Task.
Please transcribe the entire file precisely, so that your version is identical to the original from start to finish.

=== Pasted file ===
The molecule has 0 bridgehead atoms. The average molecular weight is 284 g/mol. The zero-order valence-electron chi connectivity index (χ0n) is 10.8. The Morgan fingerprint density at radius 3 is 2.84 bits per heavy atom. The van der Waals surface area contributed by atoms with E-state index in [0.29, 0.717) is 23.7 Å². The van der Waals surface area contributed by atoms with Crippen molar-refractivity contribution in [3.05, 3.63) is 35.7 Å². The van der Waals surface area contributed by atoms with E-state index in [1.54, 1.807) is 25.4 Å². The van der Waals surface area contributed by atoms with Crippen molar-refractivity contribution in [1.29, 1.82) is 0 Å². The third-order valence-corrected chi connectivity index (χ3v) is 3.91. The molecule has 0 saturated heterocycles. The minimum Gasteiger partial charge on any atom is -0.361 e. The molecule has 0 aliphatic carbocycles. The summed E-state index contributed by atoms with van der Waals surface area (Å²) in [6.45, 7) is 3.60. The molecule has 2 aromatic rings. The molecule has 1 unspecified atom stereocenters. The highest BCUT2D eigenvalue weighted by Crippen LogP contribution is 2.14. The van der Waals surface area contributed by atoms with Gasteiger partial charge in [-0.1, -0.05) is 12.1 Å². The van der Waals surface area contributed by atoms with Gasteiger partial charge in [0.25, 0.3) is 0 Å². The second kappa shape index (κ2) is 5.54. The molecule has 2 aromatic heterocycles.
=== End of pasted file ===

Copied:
The molecule has 0 bridgehead atoms. The average molecular weight is 284 g/mol. The zero-order valence-electron chi connectivity index (χ0n) is 10.8. The Morgan fingerprint density at radius 3 is 2.84 bits per heavy atom. The van der Waals surface area contributed by atoms with E-state index in [0.29, 0.717) is 23.7 Å². The van der Waals surface area contributed by atoms with Crippen molar-refractivity contribution in [3.05, 3.63) is 35.7 Å². The van der Waals surface area contributed by atoms with E-state index in [1.54, 1.807) is 25.4 Å². The van der Waals surface area contributed by atoms with Crippen molar-refractivity contribution in [1.29, 1.82) is 0 Å². The third-order valence-corrected chi connectivity index (χ3v) is 3.91. The molecule has 0 saturated heterocycles. The minimum Gasteiger partial charge on any atom is -0.361 e. The molecule has 0 aliphatic carbocycles. The summed E-state index contributed by atoms with van der Waals surface area (Å²) in [6.45, 7) is 3.60. The molecule has 2 aromatic rings. The molecule has 1 unspecified atom stereocenters. The highest BCUT2D eigenvalue weighted by Crippen LogP contribution is 2.14. The van der Waals surface area contributed by atoms with Gasteiger partial charge in [-0.1, -0.05) is 12.1 Å². The van der Waals surface area contributed by atoms with Gasteiger partial charge in [0.25, 0.3) is 0 Å². The second kappa shape index (κ2) is 5.54. The molecule has 2 aromatic heterocycles.